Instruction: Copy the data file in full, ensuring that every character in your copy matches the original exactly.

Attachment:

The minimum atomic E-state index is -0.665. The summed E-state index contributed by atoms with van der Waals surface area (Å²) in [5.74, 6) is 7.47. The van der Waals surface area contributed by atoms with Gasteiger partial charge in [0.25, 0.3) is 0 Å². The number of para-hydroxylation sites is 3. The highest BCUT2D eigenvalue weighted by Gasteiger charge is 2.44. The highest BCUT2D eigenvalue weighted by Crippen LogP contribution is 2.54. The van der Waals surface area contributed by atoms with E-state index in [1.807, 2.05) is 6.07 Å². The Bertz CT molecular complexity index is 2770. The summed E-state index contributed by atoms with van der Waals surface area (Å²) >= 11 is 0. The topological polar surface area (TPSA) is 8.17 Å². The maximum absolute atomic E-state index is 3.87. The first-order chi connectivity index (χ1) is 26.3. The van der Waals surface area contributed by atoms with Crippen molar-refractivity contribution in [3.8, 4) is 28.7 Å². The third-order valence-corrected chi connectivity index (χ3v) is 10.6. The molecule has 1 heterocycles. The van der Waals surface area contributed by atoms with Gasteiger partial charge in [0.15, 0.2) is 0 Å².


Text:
The minimum atomic E-state index is -0.665. The summed E-state index contributed by atoms with van der Waals surface area (Å²) in [5.74, 6) is 7.47. The van der Waals surface area contributed by atoms with Gasteiger partial charge in [0.25, 0.3) is 0 Å². The number of para-hydroxylation sites is 3. The highest BCUT2D eigenvalue weighted by Gasteiger charge is 2.44. The highest BCUT2D eigenvalue weighted by Crippen LogP contribution is 2.54. The van der Waals surface area contributed by atoms with E-state index in [1.807, 2.05) is 6.07 Å². The Bertz CT molecular complexity index is 2770. The summed E-state index contributed by atoms with van der Waals surface area (Å²) >= 11 is 0. The topological polar surface area (TPSA) is 8.17 Å². The maximum absolute atomic E-state index is 3.87. The first-order chi connectivity index (χ1) is 26.3. The van der Waals surface area contributed by atoms with Crippen molar-refractivity contribution in [3.8, 4) is 28.7 Å². The third-order valence-corrected chi connectivity index (χ3v) is 10.6. The molecule has 1 heterocycles. The van der Waals surface area contributed by atoms with Gasteiger partial charge in [0.15, 0.2) is 0 Å².